As fiery as the first set is, the start to set 2 is rather standard. The band chooses a pairing of “Sample in a Jar” and “Poor Heart” to begin, which goes about how you would expect. My ears perked up with the following  “Tweezer.” Before beginning this blog I more or less assumed “Tweezer” would be in constant, heavy rotation the entire time, but the song has been curiously rare in setlists since August: this is only the second “Tweezer” of the tour. The jam begins at 4:35 with a driving, swaggering Trey riff. Mike contributes some chunky funk, giving the song a good bounce. Trey transitions into a more traditional solo by 6:00, and the jam soon begins to build around a soaring, ascending Trey line. The band plods along through good but standard “Tweezer” fare from there, before crashing into a big peak at 9:00. The song breaks down from there, transitioning into the composed ending. A minimal, slow funk jam develops around this composed ending, but that too quickly fades away into the beginning of “The Lizards.”

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Mullins Center

This “Tweezer” is hardly exploratory, and would have been considered a standard performance of the song a full year ago. Given the recent rarity of the song, however, it’s nice to hear at all. “Tweezer” is followed by a good performance of “The Lizards”; a pairing of songs that I always enjoy. “Julius” is next and, while a standard performance of the song, results in probably the best Trey moment of the set so far, as he builds his solo segment into a fun, raging peak. A quick “Bouncing Around the Room” brings us to the last big song of the night, “You Enjoy Myself.”

The band begins the “Vibration of Life” narration at 2:05 of “YEM,” near the beginning of the ‘bliss’ segment. This fun, spiritually replenishing bonus ends by about 3:50. Brad Sands reprises his appearance from a few nights ago to once again take Trey’s place on the trampolines as Trey continues to recover from his leg injury. Thankfully, unlike the last “YEM” when Page dropped out entirely during the trampoline shenanigans, he continues to solo tonight and delivers his best playing of the set so far prior to the beginning of Trey’s solo at 11:00. Trey follows his typical approach to his “YEM” solo tonight, but does so with an appreciated degree of patience. His segment breaks down quickly into a quiet, jazzy passage that develops nicely into a pleasant, clean jam by 12:30. This then builds steadily into a typical “YEM” peak, complete with a decent amount of shredding from Trey. The bass and drums segment begins at 16:00 and is longer than usual, with Mike delivering some unusually dark playing. The vocal jam begins at 18:00. Not a mind-blowing “YEM” by any means, but between the “Vibration of Life” goof and the satisfying Trey solo it’s probably the most memorable sequence of the set.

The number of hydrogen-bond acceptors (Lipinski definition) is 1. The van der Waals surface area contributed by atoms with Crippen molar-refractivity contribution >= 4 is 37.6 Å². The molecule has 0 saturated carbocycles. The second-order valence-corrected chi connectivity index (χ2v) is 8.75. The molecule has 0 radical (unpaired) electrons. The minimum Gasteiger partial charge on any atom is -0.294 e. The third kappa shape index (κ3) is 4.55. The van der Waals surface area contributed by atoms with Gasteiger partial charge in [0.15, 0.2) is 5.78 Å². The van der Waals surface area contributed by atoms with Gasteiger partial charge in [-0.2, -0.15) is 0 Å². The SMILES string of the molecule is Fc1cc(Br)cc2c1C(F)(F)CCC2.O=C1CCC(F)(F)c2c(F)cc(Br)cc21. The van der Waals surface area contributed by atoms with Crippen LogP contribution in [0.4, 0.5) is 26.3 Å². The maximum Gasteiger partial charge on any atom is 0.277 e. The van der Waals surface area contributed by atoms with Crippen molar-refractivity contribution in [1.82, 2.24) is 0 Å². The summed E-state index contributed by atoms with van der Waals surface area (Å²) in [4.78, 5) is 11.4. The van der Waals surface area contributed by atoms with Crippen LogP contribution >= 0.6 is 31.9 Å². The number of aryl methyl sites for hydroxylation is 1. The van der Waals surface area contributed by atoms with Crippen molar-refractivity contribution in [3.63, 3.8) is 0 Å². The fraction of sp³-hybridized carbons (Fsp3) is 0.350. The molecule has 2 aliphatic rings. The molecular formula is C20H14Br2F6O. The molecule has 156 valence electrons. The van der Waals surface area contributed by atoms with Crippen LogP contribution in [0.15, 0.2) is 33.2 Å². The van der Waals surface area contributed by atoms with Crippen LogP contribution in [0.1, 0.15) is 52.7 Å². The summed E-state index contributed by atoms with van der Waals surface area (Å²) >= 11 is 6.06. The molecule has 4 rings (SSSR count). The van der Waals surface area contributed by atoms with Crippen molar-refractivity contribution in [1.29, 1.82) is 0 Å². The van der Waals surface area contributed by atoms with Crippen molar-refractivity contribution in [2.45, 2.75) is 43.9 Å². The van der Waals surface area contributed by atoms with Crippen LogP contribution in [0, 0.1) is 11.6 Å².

Eschewing a Henrietta segment entirely tonight, the band instead opts for a set closing sequence of “Squirming Coil” and “Tweezer Reprise.” Page’s solo is lovely and the most relaxing moment of the set, while “Reprise” does “Reprise’s” thing and  ends the set with a bang in under 3 minutes. I’ll never complain about a Hendrix encore, which is what we get tonight by way of “Fire.”

I really wanted to love this show after the terrific “Stash” and “Antelope” jams in the first set, but the second set as a whole was a little underwhelming and lacked much improvisational meat to sink into. Those first set highlights are more than worth checking out, but the rest of this show does not depart much from typical fare for the tour.

  • Show rating: 3/5
  • Highlights:Stash,” “Run Like an Antelope,” “You Enjoy Myself”

Show stats:

  • Phish.net setlist
  • Debuts: “Axilla (Part II)” (Anastasio/Marshall)
  • First set length: 66 mins.
  • Second set length: 76 mins.
  • Encore length: 5 mins.
  • This is the first time Phish performed at the Mullins Center. They will return on 11/3/94.
  • The longest gap in this night’s setlist is “The Vibration of Life,” returning after a fifty-four show absence (5/3/93).
  • The best represented studio album is A Picture of Nectar (4 songs).
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This entry was posted in 1994, Review, Spring 1994 and tagged , , , , . Bookmark the permalink.